While everyone jumped from one pub to the next in Mar Mkhayel yesterday to catch the first game of the FIFA World Cup, there was a woman there standing in disbelief in the midst of her living room, looking over the streets filled with traffic. She was not looking out of a window.
The Facebook group advocating to Save Beirut’s Heritage (link) is trying to propagate the story of a woman who could have died because of the greed of contractors in Beirut who know there’s no law to hunt them, no regulations to constrict them and no one to tell them they did nothing wrong.
Right next to that woman’s house is a 1920s building which as of yesterday does not exist anymore. In the process of demolishing that building, her own apartment’s walls were destroyed in the process. If that woman had been there while those skilled workers were doing their “job” she would have been seriously injured, if not killed. The wall that was demolished is that of her living room. Her apartment is in a building that’s over 100 years old. The contractor has offered the woman to buy her another apartment instead, but what good would that do when it could have almost cost that woman her life?
Let’s not be gullible and assume it’s an innocent mistake. I don’t know the woman’s name. I don’t know who the contractor is. What I do know, however, is that the practice of damaging houses “accidentally” in order to force their tenants to evict has been going on for a long time in Beirut as the city’s manic rush to exemplify its concrete maze status is pushed full gear.
This isn’t about the value of an old house in Mar Mkhayel, although that’s another topic worth discussing in itself especially that the area is facing yet another round of demolition soon with the Fouad Boutros Highway tearing it apart. This is about the length that Beirut’s real estate mafia would go to in order to get that new “it” high-rise they’re craving for so much. This is about how little the lives and well-being of people mean in the grand picture of millions of dollars in investment being put to remodel the city and make it more chaotic, irregular and without a character than it already is.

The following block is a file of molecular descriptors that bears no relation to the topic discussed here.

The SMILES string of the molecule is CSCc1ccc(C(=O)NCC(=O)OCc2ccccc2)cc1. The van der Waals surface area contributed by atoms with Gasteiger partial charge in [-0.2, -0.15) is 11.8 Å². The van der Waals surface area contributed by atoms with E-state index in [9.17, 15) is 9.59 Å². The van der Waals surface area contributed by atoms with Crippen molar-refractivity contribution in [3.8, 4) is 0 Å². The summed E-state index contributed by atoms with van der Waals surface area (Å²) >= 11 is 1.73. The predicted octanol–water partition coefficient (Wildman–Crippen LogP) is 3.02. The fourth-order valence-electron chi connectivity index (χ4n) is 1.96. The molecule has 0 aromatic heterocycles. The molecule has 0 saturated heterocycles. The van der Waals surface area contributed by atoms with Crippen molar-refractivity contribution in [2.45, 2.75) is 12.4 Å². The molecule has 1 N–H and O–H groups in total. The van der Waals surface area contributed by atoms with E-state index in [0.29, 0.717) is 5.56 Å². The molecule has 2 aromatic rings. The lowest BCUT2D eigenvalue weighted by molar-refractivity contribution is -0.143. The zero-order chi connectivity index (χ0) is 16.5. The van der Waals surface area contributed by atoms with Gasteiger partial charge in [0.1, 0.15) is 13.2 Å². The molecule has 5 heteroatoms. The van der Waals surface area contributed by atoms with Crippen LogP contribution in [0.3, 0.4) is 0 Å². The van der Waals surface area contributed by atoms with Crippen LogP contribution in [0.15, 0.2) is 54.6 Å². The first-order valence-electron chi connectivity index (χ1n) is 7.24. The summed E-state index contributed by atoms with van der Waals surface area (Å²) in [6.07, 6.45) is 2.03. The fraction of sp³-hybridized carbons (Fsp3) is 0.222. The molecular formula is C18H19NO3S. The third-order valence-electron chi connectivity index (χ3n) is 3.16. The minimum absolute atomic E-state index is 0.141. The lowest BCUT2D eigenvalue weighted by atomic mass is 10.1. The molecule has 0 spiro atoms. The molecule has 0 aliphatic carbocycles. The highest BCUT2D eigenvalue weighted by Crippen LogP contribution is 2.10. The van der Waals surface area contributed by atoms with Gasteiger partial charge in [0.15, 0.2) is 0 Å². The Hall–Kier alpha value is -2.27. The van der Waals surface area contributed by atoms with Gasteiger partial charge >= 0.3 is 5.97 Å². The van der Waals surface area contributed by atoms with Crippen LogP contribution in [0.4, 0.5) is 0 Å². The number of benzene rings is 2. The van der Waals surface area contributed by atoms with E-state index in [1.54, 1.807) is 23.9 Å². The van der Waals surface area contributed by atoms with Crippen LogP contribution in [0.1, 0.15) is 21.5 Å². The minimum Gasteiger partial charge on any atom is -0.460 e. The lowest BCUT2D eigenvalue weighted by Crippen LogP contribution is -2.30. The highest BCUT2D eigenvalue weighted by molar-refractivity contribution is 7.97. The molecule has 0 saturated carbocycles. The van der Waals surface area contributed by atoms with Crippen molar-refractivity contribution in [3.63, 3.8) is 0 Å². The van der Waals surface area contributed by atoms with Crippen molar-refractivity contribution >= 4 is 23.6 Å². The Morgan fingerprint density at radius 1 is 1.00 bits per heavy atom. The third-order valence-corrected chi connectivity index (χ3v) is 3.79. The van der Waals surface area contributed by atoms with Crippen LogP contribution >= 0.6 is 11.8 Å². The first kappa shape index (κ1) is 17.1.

A few blogs have already spoken about the issue (here and here), but I believe this is something vital to highlight so here I am trying to propagate it further. Beirut’s Municipality should care less about fencing Rawche at this point and care more about the well-being of the people in the city, the people who are dying because of their total disregard to the illegality taking place here. Lebanon’s ministry of interior should care less about people not having an easy path to World Cup watching and care more about making sure such a thing never happens again.
Yesterday, this woman returned to a damaged home. Some other day, many of us – living in old Beiruti apartments in areas bustling with construction – could suddenly face a reality without home.
These are a few pictures from Save Beirut Heritage: